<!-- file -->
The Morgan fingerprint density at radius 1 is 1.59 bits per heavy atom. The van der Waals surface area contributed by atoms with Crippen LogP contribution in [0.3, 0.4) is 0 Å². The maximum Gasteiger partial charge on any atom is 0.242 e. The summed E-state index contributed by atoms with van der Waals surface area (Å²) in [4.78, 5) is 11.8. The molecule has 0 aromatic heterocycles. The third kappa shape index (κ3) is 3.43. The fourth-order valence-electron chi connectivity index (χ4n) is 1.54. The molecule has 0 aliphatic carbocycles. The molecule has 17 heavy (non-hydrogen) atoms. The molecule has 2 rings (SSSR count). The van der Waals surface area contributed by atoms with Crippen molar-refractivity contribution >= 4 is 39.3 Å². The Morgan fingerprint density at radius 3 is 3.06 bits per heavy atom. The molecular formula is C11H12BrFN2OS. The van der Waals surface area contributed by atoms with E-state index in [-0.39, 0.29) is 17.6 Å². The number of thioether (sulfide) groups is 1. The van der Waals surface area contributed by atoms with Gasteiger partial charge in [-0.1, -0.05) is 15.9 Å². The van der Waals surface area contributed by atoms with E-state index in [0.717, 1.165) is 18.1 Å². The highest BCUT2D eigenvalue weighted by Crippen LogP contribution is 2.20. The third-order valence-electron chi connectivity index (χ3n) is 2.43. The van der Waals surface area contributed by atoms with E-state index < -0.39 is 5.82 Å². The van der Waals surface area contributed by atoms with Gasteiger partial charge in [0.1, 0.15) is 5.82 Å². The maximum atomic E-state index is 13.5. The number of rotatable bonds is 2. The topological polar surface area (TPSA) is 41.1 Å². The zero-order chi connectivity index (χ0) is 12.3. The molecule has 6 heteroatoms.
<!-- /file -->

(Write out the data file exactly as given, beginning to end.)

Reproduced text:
The Morgan fingerprint density at radius 1 is 1.59 bits per heavy atom. The van der Waals surface area contributed by atoms with Crippen LogP contribution in [0.3, 0.4) is 0 Å². The maximum Gasteiger partial charge on any atom is 0.242 e. The summed E-state index contributed by atoms with van der Waals surface area (Å²) in [4.78, 5) is 11.8. The molecule has 0 aromatic heterocycles. The third kappa shape index (κ3) is 3.43. The fourth-order valence-electron chi connectivity index (χ4n) is 1.54. The molecule has 0 aliphatic carbocycles. The molecule has 17 heavy (non-hydrogen) atoms. The molecule has 2 rings (SSSR count). The van der Waals surface area contributed by atoms with Crippen molar-refractivity contribution >= 4 is 39.3 Å². The Morgan fingerprint density at radius 3 is 3.06 bits per heavy atom. The molecular formula is C11H12BrFN2OS. The van der Waals surface area contributed by atoms with E-state index in [-0.39, 0.29) is 17.6 Å². The number of thioether (sulfide) groups is 1. The van der Waals surface area contributed by atoms with Gasteiger partial charge in [-0.1, -0.05) is 15.9 Å². The van der Waals surface area contributed by atoms with E-state index in [0.717, 1.165) is 18.1 Å². The highest BCUT2D eigenvalue weighted by Crippen LogP contribution is 2.20. The third-order valence-electron chi connectivity index (χ3n) is 2.43. The van der Waals surface area contributed by atoms with E-state index < -0.39 is 5.82 Å². The van der Waals surface area contributed by atoms with Gasteiger partial charge in [0.1, 0.15) is 5.82 Å². The maximum atomic E-state index is 13.5. The number of rotatable bonds is 2. The topological polar surface area (TPSA) is 41.1 Å². The zero-order chi connectivity index (χ0) is 12.3. The molecule has 6 heteroatoms.